I’m slightly drowning in work right now, and I’m trying desperately to stay on top of ARCs so that I can get on with reading some books I was given for Christmas and my birthday, but this book came out in December, so I’m late. As usual. One day, I will stay ahead of new releases and actually be an organised book blogger… but it is not this day.
Anyway, I requested this from NetGalley because pirates! (well, corsairs) and also magic and kidnapping and LGBTQ characters and, you know, a whole lot of things that sounded like fun. And it was! Fun, that is.
However, this was one of those books where I really enjoyed the plot, but the writing style wasn’t quite to my tastes.
First of all, I had to read this book over the course of several days, which isn’t how I prefer to read. I’m a fast reader, so I tend to just sit down with a book and read it until I’m done — having to put something down for two days in the middle often guarantees but I won’t actually finish it. Despite drowning in work, however, I was engaged enough in the plot here to want to pick it back up again, and there were a few things where I absolutely had to see how they turned out, so that kept me reading.
The plot, on the whole, was a strength. There are plenty of twists, some of which I guessed and some of which I didn’t, and there are some interpersonal relationships full of complications where I was impatient to see how characters would deal with certain revelations.
I also enjoyed the characters, particularly Del. Aela is an engaging enough protagonist: bloodthirsty, badass, and supernaturally gifted (sorry, I tried to find an alliterative word but couldn’t think of one), she’s got her strengths, but Del was just… I don’t know. He was quiet and bookish, but also up for adventure. He did his duty, but he didn’t let it get in the way of being a good person. His relationship with Brynne, I felt, showed him in his best light, especially the emphasis on their ‘partnership’, both political and personal.
(Brynne herself, I liked well enough, but didn’t really think I got enough of a handle on her personality outside of her relationships, so it was difficult to engage with her too much.)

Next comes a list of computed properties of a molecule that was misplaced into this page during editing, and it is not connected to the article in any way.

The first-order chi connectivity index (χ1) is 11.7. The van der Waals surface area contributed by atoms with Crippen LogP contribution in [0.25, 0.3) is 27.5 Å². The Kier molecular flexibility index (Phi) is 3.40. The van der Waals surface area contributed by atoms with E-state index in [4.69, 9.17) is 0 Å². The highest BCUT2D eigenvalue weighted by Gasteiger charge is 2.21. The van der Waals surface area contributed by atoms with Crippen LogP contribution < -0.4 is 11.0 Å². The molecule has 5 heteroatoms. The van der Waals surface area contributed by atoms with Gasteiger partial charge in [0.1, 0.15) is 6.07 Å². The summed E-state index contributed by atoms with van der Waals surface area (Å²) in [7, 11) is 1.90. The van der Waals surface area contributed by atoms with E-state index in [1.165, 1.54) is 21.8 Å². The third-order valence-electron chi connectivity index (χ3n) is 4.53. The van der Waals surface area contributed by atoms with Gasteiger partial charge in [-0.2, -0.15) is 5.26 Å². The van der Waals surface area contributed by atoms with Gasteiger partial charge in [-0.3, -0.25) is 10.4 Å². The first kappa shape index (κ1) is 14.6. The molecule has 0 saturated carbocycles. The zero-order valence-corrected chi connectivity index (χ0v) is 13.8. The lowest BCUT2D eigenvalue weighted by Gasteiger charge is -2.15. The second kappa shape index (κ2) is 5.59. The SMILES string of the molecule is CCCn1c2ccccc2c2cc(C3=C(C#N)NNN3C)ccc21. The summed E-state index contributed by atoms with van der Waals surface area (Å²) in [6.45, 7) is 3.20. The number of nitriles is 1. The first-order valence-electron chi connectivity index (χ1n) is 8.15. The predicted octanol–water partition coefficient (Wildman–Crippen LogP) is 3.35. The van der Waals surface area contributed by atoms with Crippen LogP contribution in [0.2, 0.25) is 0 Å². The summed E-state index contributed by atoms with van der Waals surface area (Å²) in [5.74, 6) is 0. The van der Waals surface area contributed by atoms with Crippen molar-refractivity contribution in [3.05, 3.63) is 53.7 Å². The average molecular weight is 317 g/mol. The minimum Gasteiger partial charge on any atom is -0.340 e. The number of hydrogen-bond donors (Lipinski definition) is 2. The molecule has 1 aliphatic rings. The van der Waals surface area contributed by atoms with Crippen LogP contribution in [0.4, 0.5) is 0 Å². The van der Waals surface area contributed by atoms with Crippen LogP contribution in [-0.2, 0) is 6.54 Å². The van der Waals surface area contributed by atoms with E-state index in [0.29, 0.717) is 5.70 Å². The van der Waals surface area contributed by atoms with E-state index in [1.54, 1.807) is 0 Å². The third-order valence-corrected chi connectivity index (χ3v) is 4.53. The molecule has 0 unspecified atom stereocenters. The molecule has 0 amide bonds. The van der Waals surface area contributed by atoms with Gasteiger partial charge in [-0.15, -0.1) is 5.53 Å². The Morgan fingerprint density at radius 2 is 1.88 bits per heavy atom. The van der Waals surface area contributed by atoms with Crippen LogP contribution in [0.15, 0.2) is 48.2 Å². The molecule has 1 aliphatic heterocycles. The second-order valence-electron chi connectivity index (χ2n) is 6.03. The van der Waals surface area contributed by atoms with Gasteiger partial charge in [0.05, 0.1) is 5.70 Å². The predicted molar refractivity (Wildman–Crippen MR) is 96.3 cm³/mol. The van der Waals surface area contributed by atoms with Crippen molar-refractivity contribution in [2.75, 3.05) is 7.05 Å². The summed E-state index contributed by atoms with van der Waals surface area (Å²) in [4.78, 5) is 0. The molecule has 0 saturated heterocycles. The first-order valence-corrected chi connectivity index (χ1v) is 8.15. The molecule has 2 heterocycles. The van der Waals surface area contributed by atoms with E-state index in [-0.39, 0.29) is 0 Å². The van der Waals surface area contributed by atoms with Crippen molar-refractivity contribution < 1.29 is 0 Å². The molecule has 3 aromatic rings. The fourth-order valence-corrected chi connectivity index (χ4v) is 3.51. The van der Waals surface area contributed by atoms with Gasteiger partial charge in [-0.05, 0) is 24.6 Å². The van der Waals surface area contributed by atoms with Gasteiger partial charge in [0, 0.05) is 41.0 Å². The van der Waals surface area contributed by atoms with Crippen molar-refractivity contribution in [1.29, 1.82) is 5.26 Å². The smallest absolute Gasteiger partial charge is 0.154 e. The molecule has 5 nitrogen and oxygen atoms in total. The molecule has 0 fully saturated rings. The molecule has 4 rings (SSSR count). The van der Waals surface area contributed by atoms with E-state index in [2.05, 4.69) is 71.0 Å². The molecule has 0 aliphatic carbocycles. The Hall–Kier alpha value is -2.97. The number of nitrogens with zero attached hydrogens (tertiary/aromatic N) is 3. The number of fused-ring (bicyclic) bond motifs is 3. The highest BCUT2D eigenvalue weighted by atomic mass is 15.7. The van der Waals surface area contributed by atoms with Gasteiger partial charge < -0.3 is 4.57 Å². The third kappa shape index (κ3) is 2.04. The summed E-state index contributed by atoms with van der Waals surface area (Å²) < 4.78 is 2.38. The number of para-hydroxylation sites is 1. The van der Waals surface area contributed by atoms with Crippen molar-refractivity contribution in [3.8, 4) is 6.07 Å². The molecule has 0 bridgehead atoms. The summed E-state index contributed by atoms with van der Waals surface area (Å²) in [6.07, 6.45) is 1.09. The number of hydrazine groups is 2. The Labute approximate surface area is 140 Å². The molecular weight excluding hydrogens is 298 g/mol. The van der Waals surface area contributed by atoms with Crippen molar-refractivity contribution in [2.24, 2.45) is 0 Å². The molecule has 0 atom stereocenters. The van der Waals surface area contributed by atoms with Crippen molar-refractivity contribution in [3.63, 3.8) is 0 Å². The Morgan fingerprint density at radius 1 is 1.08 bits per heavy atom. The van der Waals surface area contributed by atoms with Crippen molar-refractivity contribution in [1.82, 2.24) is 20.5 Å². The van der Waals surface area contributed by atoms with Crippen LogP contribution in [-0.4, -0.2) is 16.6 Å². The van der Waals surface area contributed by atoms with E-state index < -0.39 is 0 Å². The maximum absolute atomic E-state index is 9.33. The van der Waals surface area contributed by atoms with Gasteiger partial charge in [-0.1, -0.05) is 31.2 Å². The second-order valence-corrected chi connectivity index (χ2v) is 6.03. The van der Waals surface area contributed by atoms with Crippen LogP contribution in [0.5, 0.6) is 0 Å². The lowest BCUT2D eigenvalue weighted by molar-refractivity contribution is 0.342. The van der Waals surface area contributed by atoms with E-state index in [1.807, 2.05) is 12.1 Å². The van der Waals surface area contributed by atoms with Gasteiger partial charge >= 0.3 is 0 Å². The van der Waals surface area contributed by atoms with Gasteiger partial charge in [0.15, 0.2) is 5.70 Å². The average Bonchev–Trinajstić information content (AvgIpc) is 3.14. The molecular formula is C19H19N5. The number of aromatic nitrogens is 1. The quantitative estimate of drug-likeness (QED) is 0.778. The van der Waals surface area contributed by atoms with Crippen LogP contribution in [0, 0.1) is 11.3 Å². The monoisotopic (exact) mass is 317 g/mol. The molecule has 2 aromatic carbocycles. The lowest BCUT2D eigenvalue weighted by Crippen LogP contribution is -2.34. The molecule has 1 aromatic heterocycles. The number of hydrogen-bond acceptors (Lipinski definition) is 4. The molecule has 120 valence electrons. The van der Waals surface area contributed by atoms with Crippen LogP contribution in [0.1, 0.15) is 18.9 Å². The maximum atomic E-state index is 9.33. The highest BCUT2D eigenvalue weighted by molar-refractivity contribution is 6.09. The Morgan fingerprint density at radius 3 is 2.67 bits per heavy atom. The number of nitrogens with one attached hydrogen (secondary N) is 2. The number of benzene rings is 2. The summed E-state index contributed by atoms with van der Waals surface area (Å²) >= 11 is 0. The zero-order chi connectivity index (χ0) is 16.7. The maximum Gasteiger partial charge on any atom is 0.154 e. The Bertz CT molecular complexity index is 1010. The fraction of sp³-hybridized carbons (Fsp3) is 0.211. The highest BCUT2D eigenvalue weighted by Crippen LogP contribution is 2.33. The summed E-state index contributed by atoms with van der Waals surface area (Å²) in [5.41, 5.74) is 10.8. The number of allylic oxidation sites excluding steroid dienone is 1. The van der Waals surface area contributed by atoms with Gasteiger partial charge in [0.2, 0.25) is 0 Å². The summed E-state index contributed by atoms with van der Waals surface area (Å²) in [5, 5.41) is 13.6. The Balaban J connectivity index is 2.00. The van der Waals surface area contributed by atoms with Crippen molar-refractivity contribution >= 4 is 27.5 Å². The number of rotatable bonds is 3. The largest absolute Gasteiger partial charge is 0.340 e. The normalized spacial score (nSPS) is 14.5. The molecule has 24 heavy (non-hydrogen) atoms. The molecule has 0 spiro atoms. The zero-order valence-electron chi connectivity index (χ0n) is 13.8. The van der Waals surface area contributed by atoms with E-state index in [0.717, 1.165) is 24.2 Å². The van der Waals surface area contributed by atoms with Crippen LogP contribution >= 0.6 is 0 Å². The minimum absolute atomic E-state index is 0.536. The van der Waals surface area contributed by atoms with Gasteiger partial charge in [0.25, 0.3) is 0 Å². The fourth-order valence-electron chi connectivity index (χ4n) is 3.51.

Del is also disabled, and although this is only revealed partway through the book and could have been treated as a dramatic, exploitative plot twist, it’s actually just a mild surprise to Aela who then gets on with things — which I appreciated. While it was supposed to have come as a shock, I’m glad that it was recognised and acknowledged in the plot without being a big deal.
Plus, I mean, the book involves both pirates and dragons. It’s hard not to enjoy something like that. All of these are positive things.
However, the writing style just… didn’t really work for me. I can’t entirely pin down what it was — it was just a general clumsiness of description, and the dialogue never sounded entirely realistic. I was able to overlook it most of the time because I cared about the plot and characters, but it occasionally bothered me. I felt it just all needed to be tightened up a little bit.
There was also a weird subplot where Aela doesn’t remember her childhood, at all, and this is never explained or followed up. I kept expecting some kind of resolution every time it was mentioned, some explanation for what had happened, but unless I missed something, there was never anything to wrap that plot point up — which made her character arc feel somewhat incomplete.
All of that aside, my overall impression of the book was a positive one — because dragons! pirates! canonically queer and also disabled characters! I don’t object to any of those things, especially in conjunction with an intriguing plot and complex interpersonal relationships that definitely brought out different sides of characters’ personalities.
But the writing style and that minor quibble stop me from rating the book any higher, sadly.